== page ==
Before he created The Good Place, Michael Schur was the showrunner for Parks and Recreation. That series was renowned for its strong, always-expanding ensemble cast. Amy Poehler was the anchor, but the show was stacked with great characters played by talented comic actors in a way that allowed the world of Pawnee to keep getting bigger and richer every season.
Given Schur's ensemble comedy history — before Parks, he wrote for The Office, and 0n both of those shows he learned from Greg Daniels, who wrote for The Simpsons at its peak — it's no surprise that The Good Place is starting to develop a similarly strong roster of characters, some of whom bear resemblance to Parks characters. Eleanor Shellstrop (Kristen Bell) looks a lot like Leslie Knope (Amy Poehler), and shares a mischievous streak, though she obviously lacks Knope's goodness. Her relationship to her mentor/enemy Michael (Ted Danson) is kind of like Knope's with her boss Ron Swanson (Nick Offerman). Chidi (William Jackson Harper) is uptight like Ben Wyatt (Adam Scott). The Good Place is basically populated by 300 or so Chris Traegers (Rob Lowe). And an excellent new one, Jason Mendoza (Manny Jacinto), emerged in his eponymous episode, and he's reminiscent of one of Parks and Recreation's greatest creations, Tom Haverford.
Tom "Tommy Fresh" Haverford — not to mention the actor who played him, Aziz Ansari — was the breakout character of Parks' early seasons. Haverford was a douche with a heart of gold. His cocky, self-absorbed behavior covered up a wounded soul that just wanted to be loved. But a lot of the time, when he wasn't being vulnerable, he was just annoying. He was vain and narcissistic and obsessed with "swag," which led to his failed ventures in obnoxiousness like Entertainment 720 and his foul-smelling fragrance. He shamelessly flirted with every attractive woman he came in contact with. And he was just generally, you know, douchey. He judged a beauty contest. One of his idols was Tiger Woods. His best friend was the incorrigible Jean-Ralphio (Ben Schwartz).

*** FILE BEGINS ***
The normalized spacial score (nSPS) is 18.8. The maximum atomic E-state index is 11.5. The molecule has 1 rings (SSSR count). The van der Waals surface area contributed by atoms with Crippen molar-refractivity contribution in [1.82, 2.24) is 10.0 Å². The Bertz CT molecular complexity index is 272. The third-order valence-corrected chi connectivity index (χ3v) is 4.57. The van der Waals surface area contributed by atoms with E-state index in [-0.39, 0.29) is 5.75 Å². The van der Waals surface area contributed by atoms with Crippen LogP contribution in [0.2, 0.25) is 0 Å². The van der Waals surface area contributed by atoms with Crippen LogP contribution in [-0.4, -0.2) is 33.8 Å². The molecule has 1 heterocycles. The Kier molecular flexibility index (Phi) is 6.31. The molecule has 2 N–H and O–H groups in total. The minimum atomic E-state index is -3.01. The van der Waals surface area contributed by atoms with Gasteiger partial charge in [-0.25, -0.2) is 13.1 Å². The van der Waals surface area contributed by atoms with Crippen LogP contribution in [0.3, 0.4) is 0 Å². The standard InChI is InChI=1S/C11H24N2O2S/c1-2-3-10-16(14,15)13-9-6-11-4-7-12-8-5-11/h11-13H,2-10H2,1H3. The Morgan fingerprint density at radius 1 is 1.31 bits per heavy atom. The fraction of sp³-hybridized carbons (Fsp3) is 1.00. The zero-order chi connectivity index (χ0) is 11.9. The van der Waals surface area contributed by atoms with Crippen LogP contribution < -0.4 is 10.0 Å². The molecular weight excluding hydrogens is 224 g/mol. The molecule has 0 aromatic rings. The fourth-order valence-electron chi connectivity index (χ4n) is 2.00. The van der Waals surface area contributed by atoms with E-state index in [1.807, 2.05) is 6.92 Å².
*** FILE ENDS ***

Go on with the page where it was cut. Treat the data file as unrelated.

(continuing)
And we loved him for it. He was so funny and such a fan favorite that someone made a website based on his creative names for foods.
But his douchiness has nothing on The Good Place's Jason Mendoza. Last week, Jianyu, the silent, noble Buddhist monk, revealed to Eleanor that he was not supposed to be in the Good Place, either, and had kept up Jianyu's vow of silence to avoid revealing himself as a fraud. This week, we learned that he's actually Jason Mendoza, an amateur DJ from Jacksonville, Fla., and he sucks.
Mendoza, when he was alive, was an even worse person than Eleanor. He was an amateur hip-hop dancer, an amateur EDM DJ (the worst genre of music) who went by the name Mr. Music the DJ, and a professional dealer of fake drugs, a job he has in common with Eleanor. He's vapid, unimaginative, and woefully, painfully, heartbreakingly dumb. Worst of all, he has no desire to better himself. He wants to stay the same small-minded, self-absorbed clod he was back in Jacksonville.
This is where he differs from Eleanor, who's really trying to become a better person, and Tom Haverford, who evolved into a more mature, less obnoxious person as the series progressed. And Haverford's arc could serve as a template for Mendoza's path forward: the douchebag grows up.
Mendoza, as played by relative newcomer Manny Jacinto, could be a Haverford-like breakout. Jacinto was silent for almost all of the first three episodes, but he finally gets to be hilarious here, delivering lines like "I came up with hundreds of plans in my life, and only one of them got me killed" with an irresistible dopiness.
So far, The Good Place is not that much like Parks and Rec. It's much more tightly-plotted and much less improvisational, which are assets. But it's retaining Parks' eye for character detail and essential good-heartedness. On both shows, even the biggest douche in the neighborhood has a shot at redemption.
The Good Place airs Thursdays at 8:30/7c on NBC.